Shocks to the Market - Your Money for June 9th, 2023
Posted by Steve Bokor
Shocks to the Market
Two exogenous shocks surprised markets this week starting with yet another supply cut by OPEC. Initially, it sent oil stocks up as shrinking supplies should offset perceived demand destruction from the lower economic activity in Europe, North America, and Asia. We feel investors have incorrectly focused on falling stats coming out of Asia as Chinese exports hiccupped again. However, we think this is a head fake and could provide opportunities for Canadian oil stocks. It may not seem like it, but the TSX Oil Subindex is actually down 5% year to date. That is even worse than the Healthcare sector, aka pot stocks! Yet if you look at the profits of oil companies, they are rolling in dough and many are paying very attractive dividends. Freehold Royalties yields over 7% and it’s a pittance compared to Birchcliff and Peyto. Both Enbridge and TC Energy yield over 6% mainly because their stocks can be considered alternatives to corporate bonds much in the same way as Telus and BCE. Heck, we have three Canadian Banks yielding over 5%. A word of caution, oil companies are notorious for cutting dividends if cash flows drop.
Speaking of bonds, the second “shock” (not to us, by the way) was the Bank of Canada’s decision to raise short-term interest rates to fight stubbornly high inflation rates. We have discussed many times why we feel central banks are making a mistake trying to anchor interest rates to support 2% inflation but, if that is their number, there is almost no alternative to raising rates right now. It will cause a growing level of economic hardship for those that can least afford it and at the same time probably lock out the huge inflow of immigrants moving to Canada.
According to Statistics Canada, just over 1.3 million new immigrants settled in Canada from 2016 to 2021. The trouble is our country might not be building enough homes for those immigrants to live in. Housing starts for 2022 fell from 211,284 last year to 207,940 and, with interest rates skyrocketing, it should continue to shrink. We recently spoke with a developer in Greater Vancouver and between all the red tape and costs of dealing with City Hall, builders are pulling in their horns - never mind the rising cost of building materials.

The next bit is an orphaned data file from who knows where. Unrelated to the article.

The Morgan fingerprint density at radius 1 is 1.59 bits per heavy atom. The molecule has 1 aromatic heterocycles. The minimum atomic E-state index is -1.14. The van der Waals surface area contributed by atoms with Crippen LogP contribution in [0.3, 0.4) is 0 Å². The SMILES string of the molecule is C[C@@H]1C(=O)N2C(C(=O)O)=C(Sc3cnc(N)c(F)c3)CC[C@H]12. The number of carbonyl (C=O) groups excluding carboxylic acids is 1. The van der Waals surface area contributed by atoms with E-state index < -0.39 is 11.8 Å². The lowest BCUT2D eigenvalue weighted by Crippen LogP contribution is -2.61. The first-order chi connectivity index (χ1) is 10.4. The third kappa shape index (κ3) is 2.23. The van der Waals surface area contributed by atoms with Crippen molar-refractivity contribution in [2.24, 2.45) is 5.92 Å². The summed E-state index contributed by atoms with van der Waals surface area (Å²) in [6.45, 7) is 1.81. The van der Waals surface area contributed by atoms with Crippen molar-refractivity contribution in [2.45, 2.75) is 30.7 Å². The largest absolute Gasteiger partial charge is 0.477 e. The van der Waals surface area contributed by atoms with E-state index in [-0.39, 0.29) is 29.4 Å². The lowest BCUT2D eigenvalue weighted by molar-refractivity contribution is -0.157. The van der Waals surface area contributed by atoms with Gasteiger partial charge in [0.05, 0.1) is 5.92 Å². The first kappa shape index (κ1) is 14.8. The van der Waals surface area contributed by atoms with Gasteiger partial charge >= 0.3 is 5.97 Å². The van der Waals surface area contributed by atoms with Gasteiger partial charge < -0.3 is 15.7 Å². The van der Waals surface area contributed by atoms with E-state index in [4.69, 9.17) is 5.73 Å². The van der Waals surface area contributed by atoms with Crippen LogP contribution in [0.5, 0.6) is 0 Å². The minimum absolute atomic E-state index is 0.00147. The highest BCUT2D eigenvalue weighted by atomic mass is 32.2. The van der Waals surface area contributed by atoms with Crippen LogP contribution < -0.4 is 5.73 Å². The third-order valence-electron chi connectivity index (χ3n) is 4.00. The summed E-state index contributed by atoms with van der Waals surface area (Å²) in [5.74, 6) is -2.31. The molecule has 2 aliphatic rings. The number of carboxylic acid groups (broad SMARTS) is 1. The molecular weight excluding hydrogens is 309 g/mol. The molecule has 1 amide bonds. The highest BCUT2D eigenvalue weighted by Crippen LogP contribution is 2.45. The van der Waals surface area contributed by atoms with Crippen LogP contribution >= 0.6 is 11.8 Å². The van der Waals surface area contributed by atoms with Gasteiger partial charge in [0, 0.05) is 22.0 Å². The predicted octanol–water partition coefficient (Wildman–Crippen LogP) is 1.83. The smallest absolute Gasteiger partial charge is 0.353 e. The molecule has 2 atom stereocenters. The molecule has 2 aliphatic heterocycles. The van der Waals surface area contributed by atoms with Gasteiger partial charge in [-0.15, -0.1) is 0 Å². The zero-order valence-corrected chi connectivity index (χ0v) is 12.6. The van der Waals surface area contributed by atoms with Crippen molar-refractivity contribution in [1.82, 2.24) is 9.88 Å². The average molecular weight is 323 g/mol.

On the other hand, short-term interest rates are now north of 5%, so more money will likely flow into T-Bills, B.A’s and GIC’s to capture higher risk-free returns. In fact, several financial institutions are offering one-year deposits above 5%. Meanwhile, five-year Canada Bonds only yield 3.7%- and ten-year bonds are 3.41%. Historically, we all know what happens when yield curves stay inverted for prolonged periods of time.
Turning to next week, U.S. investors will likely be on pins and needles ahead of their Wednesday rate decision. To make matters worse, U.S. CPI hits the tape at 5:30 Tuesday morning and PPI (Producer Prices aka inflation at the manufacturing level) arrives on Wednesday at 5:30 - just in time for the 11:00 rate decision. The Fed has been hinting about a pause but, with the debt ceiling crisis over and done with, any outsized inflation numbers could cause them to raise rates at least once more. Plus, investors will need to digest rate decisions by the E.U. and Great Britain after the Fed’s decision.
That could take some of the air out of the hottest A.I. boom/bubble and lead to a pullback in the Nasdaq. With a year-to-date gain of over 25%, it has room to fall. We continue to note the difference between it and the Dow which is up only 2% this year much the same as the TSX. However, we also note that the S&P broke through 4,300 or 20% above the October low, so theoretically we are in a new bull market. Our only word of caution would be the lack of breadth in the S&P. If we look at the DJIA, we note 16 of the 30 stocks are still negative for 2023. Bottom line? We may be at an inflection point, especially if markets cannot hold these levels after next week’s rate decision.
Happy trading and stay safe,
Researched and written by Steve Bokor, CFA®, BA Economics
Chartered Financial Analyst and Portfolio Manager at Ocean Wealth of PI Financial
Information contained herein represents the views of the writer and not those of PI Financial Corp., and based on assumptions which the writer believes to be reasonable. The material contained herein is for information purposes only and is not to be construed as an offer or solicitation for the sale or purchase of securities. This information is intended for distribution in those jurisdictions where PI Financial is registered as an advisor or a dealer in securities. Any distribution or dissemination of this article in any other jurisdiction is strictly prohibited. PI Financial is a member of the Canadian Investor Protection Fund